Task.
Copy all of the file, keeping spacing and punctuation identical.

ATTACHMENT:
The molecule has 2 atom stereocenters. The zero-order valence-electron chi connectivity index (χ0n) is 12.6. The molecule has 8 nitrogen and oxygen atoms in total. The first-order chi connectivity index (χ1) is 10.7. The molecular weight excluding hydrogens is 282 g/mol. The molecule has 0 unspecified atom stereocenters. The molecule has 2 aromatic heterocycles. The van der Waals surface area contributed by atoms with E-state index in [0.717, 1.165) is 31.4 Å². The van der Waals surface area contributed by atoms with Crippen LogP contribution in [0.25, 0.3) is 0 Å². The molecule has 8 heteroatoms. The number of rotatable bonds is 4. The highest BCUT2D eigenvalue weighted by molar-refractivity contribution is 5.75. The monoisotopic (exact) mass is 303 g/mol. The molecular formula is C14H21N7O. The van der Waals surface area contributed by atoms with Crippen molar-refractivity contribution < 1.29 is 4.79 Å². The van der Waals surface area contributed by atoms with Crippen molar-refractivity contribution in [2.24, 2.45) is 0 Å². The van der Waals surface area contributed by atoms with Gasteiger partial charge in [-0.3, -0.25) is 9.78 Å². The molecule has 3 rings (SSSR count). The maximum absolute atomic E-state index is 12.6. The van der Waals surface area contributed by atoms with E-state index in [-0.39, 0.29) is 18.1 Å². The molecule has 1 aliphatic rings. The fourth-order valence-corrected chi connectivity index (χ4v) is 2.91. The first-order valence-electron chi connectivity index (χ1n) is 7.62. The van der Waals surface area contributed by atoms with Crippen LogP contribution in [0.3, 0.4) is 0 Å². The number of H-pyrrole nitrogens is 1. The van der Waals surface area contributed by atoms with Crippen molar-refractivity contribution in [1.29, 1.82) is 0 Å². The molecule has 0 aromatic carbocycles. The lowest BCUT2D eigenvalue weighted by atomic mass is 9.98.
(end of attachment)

The molecule has 2 atom stereocenters. The zero-order valence-electron chi connectivity index (χ0n) is 12.6. The molecule has 8 nitrogen and oxygen atoms in total. The first-order chi connectivity index (χ1) is 10.7. The molecular weight excluding hydrogens is 282 g/mol. The molecule has 0 unspecified atom stereocenters. The molecule has 2 aromatic heterocycles. The van der Waals surface area contributed by atoms with E-state index in [0.717, 1.165) is 31.4 Å². The van der Waals surface area contributed by atoms with Crippen LogP contribution in [0.25, 0.3) is 0 Å². The molecule has 8 heteroatoms. The number of rotatable bonds is 4. The highest BCUT2D eigenvalue weighted by molar-refractivity contribution is 5.75. The monoisotopic (exact) mass is 303 g/mol. The molecular formula is C14H21N7O. The van der Waals surface area contributed by atoms with Crippen molar-refractivity contribution < 1.29 is 4.79 Å². The van der Waals surface area contributed by atoms with Crippen molar-refractivity contribution in [2.24, 2.45) is 0 Å². The van der Waals surface area contributed by atoms with Gasteiger partial charge in [-0.3, -0.25) is 9.78 Å². The molecule has 3 rings (SSSR count). The maximum absolute atomic E-state index is 12.6. The van der Waals surface area contributed by atoms with E-state index in [-0.39, 0.29) is 18.1 Å². The molecule has 1 aliphatic rings. The fourth-order valence-corrected chi connectivity index (χ4v) is 2.91. The first-order valence-electron chi connectivity index (χ1n) is 7.62. The van der Waals surface area contributed by atoms with Crippen LogP contribution in [0.3, 0.4) is 0 Å². The number of H-pyrrole nitrogens is 1. The van der Waals surface area contributed by atoms with Crippen molar-refractivity contribution in [1.29, 1.82) is 0 Å². The molecule has 0 aromatic carbocycles. The lowest BCUT2D eigenvalue weighted by atomic mass is 9.98.